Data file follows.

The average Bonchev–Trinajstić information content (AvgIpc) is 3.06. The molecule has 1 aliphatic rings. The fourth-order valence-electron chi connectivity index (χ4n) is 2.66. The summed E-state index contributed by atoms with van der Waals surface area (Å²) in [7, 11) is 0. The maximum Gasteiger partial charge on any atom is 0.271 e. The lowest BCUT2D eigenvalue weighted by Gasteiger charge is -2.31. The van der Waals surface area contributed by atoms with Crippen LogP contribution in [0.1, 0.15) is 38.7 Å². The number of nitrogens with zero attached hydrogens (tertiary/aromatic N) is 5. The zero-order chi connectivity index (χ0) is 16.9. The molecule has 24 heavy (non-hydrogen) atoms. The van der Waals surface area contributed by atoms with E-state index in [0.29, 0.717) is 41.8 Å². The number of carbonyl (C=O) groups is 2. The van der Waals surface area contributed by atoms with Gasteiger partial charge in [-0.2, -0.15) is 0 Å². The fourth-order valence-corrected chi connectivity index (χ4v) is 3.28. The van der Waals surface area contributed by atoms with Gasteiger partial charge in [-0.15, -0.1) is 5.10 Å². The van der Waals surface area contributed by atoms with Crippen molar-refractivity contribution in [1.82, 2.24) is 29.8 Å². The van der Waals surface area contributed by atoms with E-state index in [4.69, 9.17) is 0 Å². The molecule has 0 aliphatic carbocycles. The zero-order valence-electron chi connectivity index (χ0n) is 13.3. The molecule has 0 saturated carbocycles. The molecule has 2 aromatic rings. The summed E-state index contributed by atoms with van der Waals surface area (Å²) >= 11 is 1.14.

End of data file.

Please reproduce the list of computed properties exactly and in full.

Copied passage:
The average Bonchev–Trinajstić information content (AvgIpc) is 3.06. The molecule has 1 aliphatic rings. The fourth-order valence-electron chi connectivity index (χ4n) is 2.66. The summed E-state index contributed by atoms with van der Waals surface area (Å²) in [7, 11) is 0. The maximum Gasteiger partial charge on any atom is 0.271 e. The lowest BCUT2D eigenvalue weighted by Gasteiger charge is -2.31. The van der Waals surface area contributed by atoms with Crippen LogP contribution in [0.1, 0.15) is 38.7 Å². The number of nitrogens with zero attached hydrogens (tertiary/aromatic N) is 5. The zero-order chi connectivity index (χ0) is 16.9. The molecule has 24 heavy (non-hydrogen) atoms. The van der Waals surface area contributed by atoms with E-state index in [0.29, 0.717) is 41.8 Å². The number of carbonyl (C=O) groups is 2. The van der Waals surface area contributed by atoms with Gasteiger partial charge in [-0.2, -0.15) is 0 Å². The fourth-order valence-corrected chi connectivity index (χ4v) is 3.28. The van der Waals surface area contributed by atoms with Gasteiger partial charge in [-0.15, -0.1) is 5.10 Å². The van der Waals surface area contributed by atoms with Crippen molar-refractivity contribution in [1.82, 2.24) is 29.8 Å². The van der Waals surface area contributed by atoms with E-state index in [4.69, 9.17) is 0 Å². The molecule has 0 aliphatic carbocycles. The zero-order valence-electron chi connectivity index (χ0n) is 13.3. The molecule has 0 saturated carbocycles. The molecule has 2 aromatic rings. The summed E-state index contributed by atoms with van der Waals surface area (Å²) >= 11 is 1.14.